One of the most popular questions we get is how to hide trail cameras from humans. Whether it’s out of sight of other hunters, for home surveillance, or to avoid detection by trespassers and poachers, it’s important that your trail camera stays hidden.
One of the most nerve racking feelings is checking your trail camera and realizing that it’s been stolen, tampered with, or damaged. So we did a little research about what the best ways to hide trail cameras from people are and steps you should take going forward. The best ways to hide trail cameras are to avoid placing at line of sight, install cameras high and out of reach, enclose your camera in a birdhouse or fake rock, or place the camera in a locked box. All of these tips can help you hide your trail camera and reduce the chances it’s detected or tampered with.
Let’s look in to these trail camera theft prevention tactics and what you need to know about them.
How to Hide a Trail Camera from Humans
When you place expensive camera equipment anywhere in world without monitoring it, there’s a good chance it may not be there when you come back. With these tips for hiding your tail camera, the odds that your camera will stay hidden are increased substantially.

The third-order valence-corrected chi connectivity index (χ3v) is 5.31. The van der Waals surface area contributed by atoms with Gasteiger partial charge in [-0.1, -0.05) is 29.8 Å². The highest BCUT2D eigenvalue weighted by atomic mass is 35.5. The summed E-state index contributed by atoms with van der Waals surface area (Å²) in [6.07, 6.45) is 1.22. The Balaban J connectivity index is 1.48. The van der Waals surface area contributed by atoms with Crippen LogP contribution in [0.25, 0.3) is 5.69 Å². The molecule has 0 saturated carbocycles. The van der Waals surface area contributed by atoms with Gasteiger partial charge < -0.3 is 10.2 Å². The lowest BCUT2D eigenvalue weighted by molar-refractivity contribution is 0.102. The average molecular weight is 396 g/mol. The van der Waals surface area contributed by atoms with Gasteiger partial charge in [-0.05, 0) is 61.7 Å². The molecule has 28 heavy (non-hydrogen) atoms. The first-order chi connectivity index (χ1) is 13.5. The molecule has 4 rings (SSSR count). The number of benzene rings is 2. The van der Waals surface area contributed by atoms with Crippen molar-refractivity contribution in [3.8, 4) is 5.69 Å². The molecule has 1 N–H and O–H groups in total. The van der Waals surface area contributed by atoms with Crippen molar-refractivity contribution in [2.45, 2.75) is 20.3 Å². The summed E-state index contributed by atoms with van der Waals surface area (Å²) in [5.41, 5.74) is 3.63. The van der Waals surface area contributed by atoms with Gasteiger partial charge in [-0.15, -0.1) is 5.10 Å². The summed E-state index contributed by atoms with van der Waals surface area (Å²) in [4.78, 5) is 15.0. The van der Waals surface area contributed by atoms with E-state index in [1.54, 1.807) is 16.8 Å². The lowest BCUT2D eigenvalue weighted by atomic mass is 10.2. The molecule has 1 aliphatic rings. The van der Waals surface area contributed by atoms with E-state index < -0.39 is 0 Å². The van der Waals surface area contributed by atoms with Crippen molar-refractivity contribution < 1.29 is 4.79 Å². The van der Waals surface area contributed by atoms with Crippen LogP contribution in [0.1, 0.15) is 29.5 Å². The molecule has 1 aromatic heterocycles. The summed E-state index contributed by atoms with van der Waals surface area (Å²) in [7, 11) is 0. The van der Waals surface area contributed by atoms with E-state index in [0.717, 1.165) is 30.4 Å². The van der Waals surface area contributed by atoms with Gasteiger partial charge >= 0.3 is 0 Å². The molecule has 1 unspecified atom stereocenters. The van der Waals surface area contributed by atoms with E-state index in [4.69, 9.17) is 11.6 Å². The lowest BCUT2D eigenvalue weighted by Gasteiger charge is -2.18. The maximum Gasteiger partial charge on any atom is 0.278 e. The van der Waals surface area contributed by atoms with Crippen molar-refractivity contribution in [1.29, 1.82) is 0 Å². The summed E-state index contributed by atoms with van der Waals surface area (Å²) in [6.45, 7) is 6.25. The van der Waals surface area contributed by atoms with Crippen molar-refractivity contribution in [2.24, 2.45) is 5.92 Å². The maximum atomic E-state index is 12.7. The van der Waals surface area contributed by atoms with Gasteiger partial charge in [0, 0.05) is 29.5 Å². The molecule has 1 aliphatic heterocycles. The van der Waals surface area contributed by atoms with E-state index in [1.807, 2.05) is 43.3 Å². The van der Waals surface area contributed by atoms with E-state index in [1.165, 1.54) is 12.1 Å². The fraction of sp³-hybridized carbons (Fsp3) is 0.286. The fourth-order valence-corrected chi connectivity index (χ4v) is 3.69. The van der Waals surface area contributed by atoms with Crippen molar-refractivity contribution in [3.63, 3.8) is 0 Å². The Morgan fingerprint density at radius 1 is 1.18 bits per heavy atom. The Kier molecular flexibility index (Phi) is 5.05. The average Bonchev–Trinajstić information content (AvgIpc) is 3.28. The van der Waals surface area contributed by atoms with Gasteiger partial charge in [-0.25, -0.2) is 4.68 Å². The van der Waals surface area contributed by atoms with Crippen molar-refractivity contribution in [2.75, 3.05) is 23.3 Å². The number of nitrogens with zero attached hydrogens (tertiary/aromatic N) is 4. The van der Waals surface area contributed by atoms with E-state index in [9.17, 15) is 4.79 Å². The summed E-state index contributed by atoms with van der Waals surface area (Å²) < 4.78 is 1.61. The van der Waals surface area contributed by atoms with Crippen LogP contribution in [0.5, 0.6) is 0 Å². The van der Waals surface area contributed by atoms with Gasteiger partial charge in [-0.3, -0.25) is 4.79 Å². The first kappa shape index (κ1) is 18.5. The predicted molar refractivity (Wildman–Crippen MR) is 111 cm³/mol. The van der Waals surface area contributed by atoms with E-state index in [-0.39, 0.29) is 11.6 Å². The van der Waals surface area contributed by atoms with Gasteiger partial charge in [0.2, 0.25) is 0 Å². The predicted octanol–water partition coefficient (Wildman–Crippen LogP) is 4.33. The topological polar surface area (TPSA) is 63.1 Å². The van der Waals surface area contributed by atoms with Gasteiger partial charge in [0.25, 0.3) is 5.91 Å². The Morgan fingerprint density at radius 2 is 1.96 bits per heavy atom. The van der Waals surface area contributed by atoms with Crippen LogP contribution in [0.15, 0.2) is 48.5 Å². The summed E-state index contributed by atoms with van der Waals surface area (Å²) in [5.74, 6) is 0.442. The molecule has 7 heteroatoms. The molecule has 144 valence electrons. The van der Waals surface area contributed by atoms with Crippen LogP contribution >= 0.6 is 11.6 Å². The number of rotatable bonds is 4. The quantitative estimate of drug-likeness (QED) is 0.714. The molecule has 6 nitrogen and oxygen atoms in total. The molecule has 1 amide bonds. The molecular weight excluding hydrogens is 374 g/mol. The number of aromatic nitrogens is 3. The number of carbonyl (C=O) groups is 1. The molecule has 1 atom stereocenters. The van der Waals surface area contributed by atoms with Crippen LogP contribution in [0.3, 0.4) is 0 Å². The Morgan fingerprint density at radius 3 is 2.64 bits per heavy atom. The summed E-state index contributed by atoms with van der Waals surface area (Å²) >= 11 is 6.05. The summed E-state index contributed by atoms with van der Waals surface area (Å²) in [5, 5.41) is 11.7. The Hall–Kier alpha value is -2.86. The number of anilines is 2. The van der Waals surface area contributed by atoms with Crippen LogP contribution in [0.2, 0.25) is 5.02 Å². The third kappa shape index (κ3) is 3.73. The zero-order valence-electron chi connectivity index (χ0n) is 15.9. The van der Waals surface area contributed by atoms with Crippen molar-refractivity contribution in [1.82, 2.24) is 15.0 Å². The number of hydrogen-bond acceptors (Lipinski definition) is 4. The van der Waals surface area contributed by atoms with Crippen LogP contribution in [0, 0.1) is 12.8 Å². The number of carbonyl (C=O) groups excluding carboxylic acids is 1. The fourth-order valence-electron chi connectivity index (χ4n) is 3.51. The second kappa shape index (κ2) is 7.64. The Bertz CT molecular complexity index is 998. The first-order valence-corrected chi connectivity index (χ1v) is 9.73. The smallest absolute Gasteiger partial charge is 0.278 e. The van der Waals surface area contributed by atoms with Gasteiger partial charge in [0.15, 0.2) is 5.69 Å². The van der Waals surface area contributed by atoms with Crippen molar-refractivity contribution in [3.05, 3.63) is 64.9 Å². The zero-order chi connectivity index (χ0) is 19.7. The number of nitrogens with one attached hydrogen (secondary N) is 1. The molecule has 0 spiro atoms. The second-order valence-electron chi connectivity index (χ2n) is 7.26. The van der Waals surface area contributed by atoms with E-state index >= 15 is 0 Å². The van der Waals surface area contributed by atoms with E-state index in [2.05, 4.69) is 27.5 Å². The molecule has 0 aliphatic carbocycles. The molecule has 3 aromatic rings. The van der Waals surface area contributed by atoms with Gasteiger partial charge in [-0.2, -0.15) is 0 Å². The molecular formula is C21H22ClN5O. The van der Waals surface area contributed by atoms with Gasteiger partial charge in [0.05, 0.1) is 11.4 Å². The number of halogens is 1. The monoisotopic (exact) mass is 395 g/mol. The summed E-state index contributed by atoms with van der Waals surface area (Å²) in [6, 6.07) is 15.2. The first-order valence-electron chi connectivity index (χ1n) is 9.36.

List of the Best Ways to Hide Trail Cameras
- Avoid Placing at Line of Sight
- Install Trail Cameras Higher Up
- Disguise Your Trail Camera
- Lock Your Trail Camera in a Reinforced Enclosure
- Customize Camouflage On and Around the Trail Camera
- Avoid Creating Trails and Tracks to Your Game Cameras
- Place Trail Camera Opposite of Typical Human Approach
- Avoid Trail Cameras that Flash or Glow at Night
- Keep Trail Camera Locations to Yourself
Avoid Placing Your Trail Camera at Line of Sight